Apparently some PlayStation 5 scalpers aren’t happy with their public image, Forbes reports. The press has treated them unfairly and misrepresented them, they claim. I’m not sure what rock these scalpers have been living under, but news flash: People hate scalpers for legitimate reasons. They screw people out of purchasing hardware at a fair price, and scalping in other industries (like event ticketing) is illegal, so it seems like the same should apply to hardware.
Scalping a console isn’t illegal, though, and so scalpers rationalise their profits under the banner of entrepreneurship.
A British scalper by the name of Jordan told Forbes: “Essentially every business resells their products. Tesco, for example, buys milk from farmers for 26p or so per litre and sells it on for upwards of 70p per litre. No one ever seems to complain to the extent as they are currently doing towards ourselves.”
Basically, this guy considers what he does buying wholesale. Where do we begin with how absolutely bananas that idea is? Comparing a scalper running bots to snatch up graphics cards or consoles before anyone else can get their hands on them so they can turn a profit by wildly marking up these items on eBay to a legitimate business is not only disingenuous, it’s ludicrous.
Sure, some scalpers would argue that they operate as business entities because in some cases they employ full-time staff, but they don’t make products. They don’t design them. And buying items at retail and claiming you’re a wholesaler is…ridiculous. It also, in the case of Jordan, seems like some pretty legally questionable ways are used to do this.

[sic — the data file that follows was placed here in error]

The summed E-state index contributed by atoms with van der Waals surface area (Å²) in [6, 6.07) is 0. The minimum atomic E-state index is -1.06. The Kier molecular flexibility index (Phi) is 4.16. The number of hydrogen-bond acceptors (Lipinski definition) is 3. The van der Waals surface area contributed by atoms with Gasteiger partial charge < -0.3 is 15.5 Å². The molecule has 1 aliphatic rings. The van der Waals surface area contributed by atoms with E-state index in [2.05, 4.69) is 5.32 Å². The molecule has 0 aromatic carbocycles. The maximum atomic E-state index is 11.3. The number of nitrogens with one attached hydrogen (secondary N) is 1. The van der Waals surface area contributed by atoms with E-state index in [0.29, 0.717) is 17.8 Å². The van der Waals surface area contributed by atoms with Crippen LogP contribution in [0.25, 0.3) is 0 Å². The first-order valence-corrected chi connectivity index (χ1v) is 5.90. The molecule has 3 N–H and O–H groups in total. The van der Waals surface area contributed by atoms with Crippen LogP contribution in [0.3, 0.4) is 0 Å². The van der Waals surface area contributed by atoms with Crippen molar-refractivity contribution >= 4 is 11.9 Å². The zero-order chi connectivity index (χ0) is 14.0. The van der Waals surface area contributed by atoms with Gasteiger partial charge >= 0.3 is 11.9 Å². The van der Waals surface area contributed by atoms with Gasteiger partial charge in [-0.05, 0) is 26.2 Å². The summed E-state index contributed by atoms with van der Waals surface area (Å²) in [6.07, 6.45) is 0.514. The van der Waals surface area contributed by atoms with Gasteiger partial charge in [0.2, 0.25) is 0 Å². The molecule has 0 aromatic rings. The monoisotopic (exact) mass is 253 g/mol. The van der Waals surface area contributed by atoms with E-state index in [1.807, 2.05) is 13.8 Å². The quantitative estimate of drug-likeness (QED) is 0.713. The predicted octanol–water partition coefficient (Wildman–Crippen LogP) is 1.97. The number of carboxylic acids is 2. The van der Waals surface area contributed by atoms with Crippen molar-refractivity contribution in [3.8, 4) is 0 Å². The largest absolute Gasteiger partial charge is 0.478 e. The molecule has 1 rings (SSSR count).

Jordan claims he bought 25 PlayStation 5 units in January and resold them for roughly $1,246 (£700) a piece. A PS5 should be closer to $749, so that means Jordan sold each unit at about a 55% mark up and made about $11,003 in profits. Forbes outlined how Jordan and his business partner Regan are likely bypassing security checks in the EU by using credit cards from outside the EU. “Generally, all cards provided by EU banks must have 3D Secure enabled,” web security and performance consultant Edward Spencer told Forbes. “I would guess that they are using cards associated with banks that are from outside of the EU, and are probably pre-paid.”
In February of last year, two British ticket scalpers were were convicted on fraud charges for raking in $12 million in profits selling scalped concert tickets on secondary ticketing sites like StubHub and Viagogo. The duo utilised multiple identities and bots to buy up Ed Sheeran, Coldplay, Liam Gallagher, Taylor Swift, and other event tickets before actual concert-goers could purchase them, and sold them for around a 175% markup.
Last month, three New York ticket brokers agreed to pay $US3.7 ($5) million to settle a lawsuit that alleged they violated the Better Online Ticket Sales (BOTS) Act by buying up concert tickets only to resell them at inflated prices to customers. This is the first case ever to go to court under the BOTS Act, and likely won’t be the last.
But the BOTS Act doesn’t do anything to address the scalping issues the consumer electronics world has experienced as of late. Those issues certainly didn’t start with scalpers snatching up graphics card and gaming console stock in the middle of a chip shortage exacerbated by a global pandemic, but sold-out RTX 3080s and PS5s brought the situation to a head. The BOTS Act only targets ticket scalping, not hardware scalping, which makes it difficult to regulate.
For now, it seems like the only way scalpers can be stopped is if the company takes action or if a resale site like eBay bans certain items. More can, and should, be done.